Tough times for the hotel industry

9th Mar 2009

A survey of 143 UK hotel executives has revealed a worse-than-expected outlook for the European hospitality industry with 95 percent of respondents predicting hotel chain bankruptcies in the next twelve months. A quarter of hotel executives interviewed in the DLA Piper 2009 Europe Hospitality Outlook Report anticipate that more than ten chains will go into administration in the next year.

UK hospitality executives are less optimistic about the health of their industry than their US counterparts. Only 38 percent of UK hotel executives expect the industry to recover in 2010, compared to 59 percent of US hotel executives. Over half of UK executives (53 percent) do not expect a recovery until 2011.

Respondents cited two main reasons for their level of pessimism - the inability to raise capital in the current market (50 percent) and the struggling European economy (32 percent). 

However, for well-capitalised investors there are opportunities in the current market - eight out of ten respondents recognise the ‘good’ buying opportunities, with the economy/budget hotel sector representing the most attractive investment opportunity.  The majority of respondents - 71 percent - also regard investment in sustainable hotel development as a long-term trend.

“Given the current economic climate it comes as no surprise that the majority of UK hotel executives are decidedly bearish about the health of industry,” said Karen Friebe, global co-chair of DLA Piper’s Hospitality and Leisure practice.


“The survey shows that the sector is alive to the changes in economic conditions.  There will always be winners and losers.  The winners are taking advantage by asking us to help with renegotiating contracts, even leases and recession proofing their businesses.  They are reviewing their corporate structures to make them leaner and fitter.  The losers are doing nothing.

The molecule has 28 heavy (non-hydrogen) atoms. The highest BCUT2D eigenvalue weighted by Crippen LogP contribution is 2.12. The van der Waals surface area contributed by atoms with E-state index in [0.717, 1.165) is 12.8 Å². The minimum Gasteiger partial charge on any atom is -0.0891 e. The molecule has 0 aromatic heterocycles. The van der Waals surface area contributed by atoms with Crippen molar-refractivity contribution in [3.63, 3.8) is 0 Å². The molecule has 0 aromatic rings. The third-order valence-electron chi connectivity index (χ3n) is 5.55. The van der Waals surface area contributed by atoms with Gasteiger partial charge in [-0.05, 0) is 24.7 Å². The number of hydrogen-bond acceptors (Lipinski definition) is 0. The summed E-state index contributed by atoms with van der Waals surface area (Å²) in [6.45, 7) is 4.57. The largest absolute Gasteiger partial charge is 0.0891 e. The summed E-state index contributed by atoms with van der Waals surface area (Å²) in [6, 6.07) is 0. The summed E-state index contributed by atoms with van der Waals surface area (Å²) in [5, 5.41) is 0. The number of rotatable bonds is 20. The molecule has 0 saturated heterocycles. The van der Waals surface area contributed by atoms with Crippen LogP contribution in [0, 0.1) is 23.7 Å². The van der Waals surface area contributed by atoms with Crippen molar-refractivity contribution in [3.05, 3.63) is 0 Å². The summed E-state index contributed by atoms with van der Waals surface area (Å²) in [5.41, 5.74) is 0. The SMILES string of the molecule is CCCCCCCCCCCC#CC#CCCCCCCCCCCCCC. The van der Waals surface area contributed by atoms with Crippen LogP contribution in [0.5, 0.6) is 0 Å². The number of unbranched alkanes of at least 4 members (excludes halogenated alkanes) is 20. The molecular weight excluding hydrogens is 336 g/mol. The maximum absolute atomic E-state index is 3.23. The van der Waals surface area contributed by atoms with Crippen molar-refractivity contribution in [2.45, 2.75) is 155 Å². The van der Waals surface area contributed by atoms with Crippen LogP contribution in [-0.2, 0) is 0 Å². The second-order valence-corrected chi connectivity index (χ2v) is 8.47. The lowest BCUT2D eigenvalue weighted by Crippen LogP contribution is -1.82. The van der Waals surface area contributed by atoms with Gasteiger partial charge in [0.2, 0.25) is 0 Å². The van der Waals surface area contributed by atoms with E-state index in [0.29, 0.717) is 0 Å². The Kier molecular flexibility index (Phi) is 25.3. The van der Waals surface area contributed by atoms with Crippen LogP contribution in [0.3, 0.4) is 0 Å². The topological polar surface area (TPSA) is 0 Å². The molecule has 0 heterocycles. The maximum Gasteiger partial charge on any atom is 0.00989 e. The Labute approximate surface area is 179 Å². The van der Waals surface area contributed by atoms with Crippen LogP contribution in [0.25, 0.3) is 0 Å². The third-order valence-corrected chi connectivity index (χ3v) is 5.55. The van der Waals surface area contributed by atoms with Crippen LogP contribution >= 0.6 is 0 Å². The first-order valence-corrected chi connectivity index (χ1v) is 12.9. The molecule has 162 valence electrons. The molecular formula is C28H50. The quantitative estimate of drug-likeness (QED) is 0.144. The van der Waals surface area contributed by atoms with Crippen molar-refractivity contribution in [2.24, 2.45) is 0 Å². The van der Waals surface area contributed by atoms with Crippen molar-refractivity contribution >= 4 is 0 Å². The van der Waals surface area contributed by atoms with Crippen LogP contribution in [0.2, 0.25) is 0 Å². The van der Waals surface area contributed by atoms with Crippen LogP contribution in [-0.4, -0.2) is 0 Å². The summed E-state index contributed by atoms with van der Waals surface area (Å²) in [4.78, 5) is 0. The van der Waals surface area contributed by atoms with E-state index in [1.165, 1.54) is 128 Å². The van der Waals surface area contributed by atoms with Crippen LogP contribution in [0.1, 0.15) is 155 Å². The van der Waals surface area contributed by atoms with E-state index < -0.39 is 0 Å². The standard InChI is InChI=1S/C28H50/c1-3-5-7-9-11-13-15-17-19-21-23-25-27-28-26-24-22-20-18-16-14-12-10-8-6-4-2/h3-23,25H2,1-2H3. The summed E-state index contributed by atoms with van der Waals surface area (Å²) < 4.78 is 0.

“The survey shows that the pessimism in the industry is in part due to concerns over raising capital and reviewing existing borrowing.  We see this key area of restructuring the stakeholder position becoming dominant in the industry in the third and fourth quarters.  Non-disturbance agreements will be an important factor in these negotiations,” added Friebe.

Jonathan Worsley, one of the organisers and founders of the International Hotel Investment Forum and an advisor to the World Travel & Tourism Council added: “There can be no doubt economic conditions are putting significant pressure on all investment and development decisions.  But opportunities remain for well-capitalised investors and it is interesting to note the on-going interest in sustainable hotel development, despite the apparent desire to cut costs during the recession.”

The DLA Piper research yielded a number of other interesting conclusions:

á      88 percent of respondents describe their 12-month outlook for the European hotel industry as ‘bearish’.

á      84 percent expected hotel assets to go down in the next 12 months.

á      45 percent believe the EU Parliament’s potential removal of an EU country’s right to opt-out from the Working Time Directive - which caps an employee’s working week to 48 hours - will have a negative impact on the hospitality industry.

á      74 percent of respondents are witnessing a significant reduction in business travel.


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